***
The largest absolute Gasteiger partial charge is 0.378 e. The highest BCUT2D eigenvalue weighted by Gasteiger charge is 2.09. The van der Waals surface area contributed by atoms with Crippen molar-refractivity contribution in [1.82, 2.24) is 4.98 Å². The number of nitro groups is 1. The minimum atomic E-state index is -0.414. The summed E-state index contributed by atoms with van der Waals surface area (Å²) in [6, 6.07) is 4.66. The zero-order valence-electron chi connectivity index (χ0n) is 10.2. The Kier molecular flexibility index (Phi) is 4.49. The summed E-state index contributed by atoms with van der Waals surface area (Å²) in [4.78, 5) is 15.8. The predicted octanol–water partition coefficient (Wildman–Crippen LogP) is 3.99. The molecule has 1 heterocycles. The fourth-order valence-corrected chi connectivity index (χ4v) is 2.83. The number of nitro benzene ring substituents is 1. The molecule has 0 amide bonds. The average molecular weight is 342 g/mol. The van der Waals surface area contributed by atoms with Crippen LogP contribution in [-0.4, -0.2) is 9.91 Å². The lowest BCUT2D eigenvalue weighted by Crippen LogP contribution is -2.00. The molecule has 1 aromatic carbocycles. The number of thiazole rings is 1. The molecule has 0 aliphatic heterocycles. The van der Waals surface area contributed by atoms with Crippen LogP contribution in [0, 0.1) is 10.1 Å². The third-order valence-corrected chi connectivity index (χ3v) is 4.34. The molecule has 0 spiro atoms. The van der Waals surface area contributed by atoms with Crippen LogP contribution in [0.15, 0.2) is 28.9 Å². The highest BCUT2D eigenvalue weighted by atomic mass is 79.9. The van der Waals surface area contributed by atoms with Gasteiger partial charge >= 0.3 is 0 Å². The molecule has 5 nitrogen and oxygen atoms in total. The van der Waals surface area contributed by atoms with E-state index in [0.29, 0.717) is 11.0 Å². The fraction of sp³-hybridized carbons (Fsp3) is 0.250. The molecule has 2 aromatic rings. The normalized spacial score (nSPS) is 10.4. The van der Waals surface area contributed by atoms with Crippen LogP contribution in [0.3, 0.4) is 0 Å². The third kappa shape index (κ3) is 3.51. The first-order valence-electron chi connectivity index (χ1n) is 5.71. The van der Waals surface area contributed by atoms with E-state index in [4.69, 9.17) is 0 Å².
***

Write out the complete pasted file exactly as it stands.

The largest absolute Gasteiger partial charge is 0.378 e. The highest BCUT2D eigenvalue weighted by Gasteiger charge is 2.09. The van der Waals surface area contributed by atoms with Crippen molar-refractivity contribution in [1.82, 2.24) is 4.98 Å². The number of nitro groups is 1. The minimum atomic E-state index is -0.414. The summed E-state index contributed by atoms with van der Waals surface area (Å²) in [6, 6.07) is 4.66. The zero-order valence-electron chi connectivity index (χ0n) is 10.2. The Kier molecular flexibility index (Phi) is 4.49. The summed E-state index contributed by atoms with van der Waals surface area (Å²) in [4.78, 5) is 15.8. The predicted octanol–water partition coefficient (Wildman–Crippen LogP) is 3.99. The molecule has 1 heterocycles. The fourth-order valence-corrected chi connectivity index (χ4v) is 2.83. The number of nitro benzene ring substituents is 1. The molecule has 0 amide bonds. The average molecular weight is 342 g/mol. The van der Waals surface area contributed by atoms with Crippen LogP contribution in [-0.4, -0.2) is 9.91 Å². The lowest BCUT2D eigenvalue weighted by Crippen LogP contribution is -2.00. The molecule has 1 aromatic carbocycles. The number of thiazole rings is 1. The molecule has 0 aliphatic heterocycles. The van der Waals surface area contributed by atoms with Crippen LogP contribution in [0, 0.1) is 10.1 Å². The third-order valence-corrected chi connectivity index (χ3v) is 4.34. The molecule has 0 spiro atoms. The van der Waals surface area contributed by atoms with Crippen LogP contribution in [0.15, 0.2) is 28.9 Å². The highest BCUT2D eigenvalue weighted by atomic mass is 79.9. The van der Waals surface area contributed by atoms with Gasteiger partial charge >= 0.3 is 0 Å². The molecule has 5 nitrogen and oxygen atoms in total. The van der Waals surface area contributed by atoms with E-state index in [0.29, 0.717) is 11.0 Å². The fraction of sp³-hybridized carbons (Fsp3) is 0.250. The molecule has 2 aromatic rings. The normalized spacial score (nSPS) is 10.4. The van der Waals surface area contributed by atoms with Crippen LogP contribution in [0.3, 0.4) is 0 Å². The third kappa shape index (κ3) is 3.51. The first-order valence-electron chi connectivity index (χ1n) is 5.71. The van der Waals surface area contributed by atoms with E-state index in [4.69, 9.17) is 0 Å².